07-09-2020  11:06 am   •   PDX and SEA Weather
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NORTHWEST NEWS

Seattle Urged to See a 'World Without Law Enforcement'

Proposals include removal of 911 dispatch from Seattle Police control, budget cuts of 50%

Oregon DOJ to Hold Listening Sessions on Institutional Racism; Leaders Wary

DOJ will hold 11 virtual listening sessions for underserved Oregonians.

Portland Black Community Frustrated as Violence Mars Protests

Black leaders condemn violence from small group of mostly-white activists as Rose City Justice suspends nightly marches

Protester Dies After Car Hits Two on Closed Freeway

Summer Taylor, 24, of Seattle died and Taylor and Diaz Love of Portland were injured. The driver, Dawit Kelete has been arrested

NEWS BRIEFS

Adams Joins Lawmakers in Move to Repeal Trump’s Birth Control Rule

Without action, SCOTUS decision clears way for Trump Admin rule to take effect ...

Portland Art Museum and Northwest Film Center Announce Artist Fund

The fund will help support artists during COVID crisis and beyond ...

The OHS Museum Reopens Saturday, July 11

The Oregon Historical Society museum will reopen with new hours and new safety protocols ...

Meyer Memorial Trust Announces New Trustee

Amy C. Tykeson of Bend, will oversee management of the 38-year-old Oregon-serving foundation. ...

African American Alliance for Home Ownership Announces New Board Member

AAAH has announced the appointment of Carl Anderson, M.D., a staff physician specializing in occupational medicine with Northwest...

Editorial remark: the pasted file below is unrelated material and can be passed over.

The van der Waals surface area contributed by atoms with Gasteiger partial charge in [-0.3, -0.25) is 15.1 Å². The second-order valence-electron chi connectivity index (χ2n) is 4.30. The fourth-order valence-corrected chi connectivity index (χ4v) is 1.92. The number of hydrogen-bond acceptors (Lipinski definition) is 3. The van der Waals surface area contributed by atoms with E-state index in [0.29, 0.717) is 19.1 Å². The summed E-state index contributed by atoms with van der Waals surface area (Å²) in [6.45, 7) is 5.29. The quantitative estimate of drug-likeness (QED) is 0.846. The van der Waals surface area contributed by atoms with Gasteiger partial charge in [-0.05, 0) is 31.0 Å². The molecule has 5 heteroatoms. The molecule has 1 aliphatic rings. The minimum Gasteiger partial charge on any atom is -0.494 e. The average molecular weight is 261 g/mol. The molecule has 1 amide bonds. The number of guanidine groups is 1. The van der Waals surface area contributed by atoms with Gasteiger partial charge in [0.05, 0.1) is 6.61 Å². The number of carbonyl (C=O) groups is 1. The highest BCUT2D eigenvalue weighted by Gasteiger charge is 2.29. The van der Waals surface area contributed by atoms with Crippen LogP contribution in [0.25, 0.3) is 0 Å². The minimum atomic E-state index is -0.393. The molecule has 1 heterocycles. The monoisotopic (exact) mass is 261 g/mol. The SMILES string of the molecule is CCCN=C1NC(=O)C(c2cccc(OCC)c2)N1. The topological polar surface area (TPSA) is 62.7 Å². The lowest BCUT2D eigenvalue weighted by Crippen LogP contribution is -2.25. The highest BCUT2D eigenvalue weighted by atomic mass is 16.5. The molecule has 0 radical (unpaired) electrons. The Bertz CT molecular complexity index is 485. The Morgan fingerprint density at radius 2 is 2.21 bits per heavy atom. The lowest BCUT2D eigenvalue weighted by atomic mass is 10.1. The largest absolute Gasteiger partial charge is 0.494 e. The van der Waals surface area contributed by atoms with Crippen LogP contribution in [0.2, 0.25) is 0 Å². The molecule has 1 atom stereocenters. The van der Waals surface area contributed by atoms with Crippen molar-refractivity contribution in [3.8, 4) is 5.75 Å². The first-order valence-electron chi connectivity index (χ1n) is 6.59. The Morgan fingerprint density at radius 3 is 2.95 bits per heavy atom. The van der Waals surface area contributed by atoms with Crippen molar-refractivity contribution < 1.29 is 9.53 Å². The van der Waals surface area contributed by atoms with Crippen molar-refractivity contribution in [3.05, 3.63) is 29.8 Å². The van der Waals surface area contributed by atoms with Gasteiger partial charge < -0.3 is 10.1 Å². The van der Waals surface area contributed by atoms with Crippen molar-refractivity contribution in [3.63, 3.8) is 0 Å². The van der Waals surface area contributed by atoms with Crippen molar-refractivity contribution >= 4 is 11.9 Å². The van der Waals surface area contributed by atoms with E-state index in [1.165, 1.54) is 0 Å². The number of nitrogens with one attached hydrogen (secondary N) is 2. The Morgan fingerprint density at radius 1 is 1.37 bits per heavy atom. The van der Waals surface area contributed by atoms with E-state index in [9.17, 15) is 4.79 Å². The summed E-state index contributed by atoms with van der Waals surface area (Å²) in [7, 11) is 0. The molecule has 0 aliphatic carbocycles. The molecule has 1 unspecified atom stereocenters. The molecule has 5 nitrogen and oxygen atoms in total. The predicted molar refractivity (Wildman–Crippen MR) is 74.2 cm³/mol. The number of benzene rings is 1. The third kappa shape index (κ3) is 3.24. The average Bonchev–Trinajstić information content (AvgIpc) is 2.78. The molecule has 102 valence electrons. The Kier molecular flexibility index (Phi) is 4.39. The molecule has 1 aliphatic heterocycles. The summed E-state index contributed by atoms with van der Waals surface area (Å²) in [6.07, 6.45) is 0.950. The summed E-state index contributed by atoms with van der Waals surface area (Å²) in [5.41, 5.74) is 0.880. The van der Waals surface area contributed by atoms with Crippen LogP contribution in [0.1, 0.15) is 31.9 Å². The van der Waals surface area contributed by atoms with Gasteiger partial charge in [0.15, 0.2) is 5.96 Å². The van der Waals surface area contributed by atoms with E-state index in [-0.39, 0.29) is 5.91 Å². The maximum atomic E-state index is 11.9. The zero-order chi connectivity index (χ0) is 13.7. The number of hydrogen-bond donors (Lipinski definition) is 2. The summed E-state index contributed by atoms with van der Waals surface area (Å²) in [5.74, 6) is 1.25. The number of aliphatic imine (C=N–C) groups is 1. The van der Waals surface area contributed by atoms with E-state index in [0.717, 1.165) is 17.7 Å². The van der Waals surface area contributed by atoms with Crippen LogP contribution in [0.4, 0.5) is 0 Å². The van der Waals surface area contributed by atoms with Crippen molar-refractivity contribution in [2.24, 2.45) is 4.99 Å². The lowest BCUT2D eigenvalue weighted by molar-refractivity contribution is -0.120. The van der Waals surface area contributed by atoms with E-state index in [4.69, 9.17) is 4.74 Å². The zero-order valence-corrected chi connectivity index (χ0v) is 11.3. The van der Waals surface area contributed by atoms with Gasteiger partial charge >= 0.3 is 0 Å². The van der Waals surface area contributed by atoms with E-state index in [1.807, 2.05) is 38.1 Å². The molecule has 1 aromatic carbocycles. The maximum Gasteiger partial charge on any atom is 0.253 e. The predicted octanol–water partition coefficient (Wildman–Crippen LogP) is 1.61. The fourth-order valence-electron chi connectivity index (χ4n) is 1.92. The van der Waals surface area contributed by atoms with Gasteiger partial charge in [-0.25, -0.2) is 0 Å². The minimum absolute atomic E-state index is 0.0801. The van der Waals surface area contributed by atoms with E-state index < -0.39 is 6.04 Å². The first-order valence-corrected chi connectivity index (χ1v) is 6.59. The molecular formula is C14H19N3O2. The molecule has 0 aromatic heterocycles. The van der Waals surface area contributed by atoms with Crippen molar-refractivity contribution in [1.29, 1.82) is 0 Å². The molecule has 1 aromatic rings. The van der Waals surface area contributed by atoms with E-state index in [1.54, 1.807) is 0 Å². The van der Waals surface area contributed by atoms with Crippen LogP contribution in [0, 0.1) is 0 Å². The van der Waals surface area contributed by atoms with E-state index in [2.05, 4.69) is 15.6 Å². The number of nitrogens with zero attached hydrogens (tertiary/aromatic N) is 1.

Seattle urged to see a 'world without law enforcement'

SEATTLE (AP) — Representatives from a new coalition urged the Seattle City Council to immediately begin redirecting millions of dollars in funding from the Police Department to community-based solutions, affordable housing and a new approach to public safety.“I really, truly do not...

Oregon Appeals Court affirms Portland renter relocation law

PORTLAND, Ore. (AP) — The Oregon Court of Appeals on Wednesday affirmed a Portland ordinance requiring landlords to pay tenants’ relocation fees if their rent is increased by at least 10% or if they’re evicted without cause.Presiding Judge Darleen Ortega said she agreed with a...

Iowa defensive back Jack Koerner hurt in jet ski accident

IOWA CITY, Iowa (AP) — Iowa defensive back Jack Koerner sustained serious injuries when he and a passenger on a jet ski collided with a boat on the Lake of the Ozarks in Missouri.According to a police report, Koerner and Cole Coffin were hurt at about 6:30 p.m. Friday when their watercraft...

Missouri football program pushes again for racial justice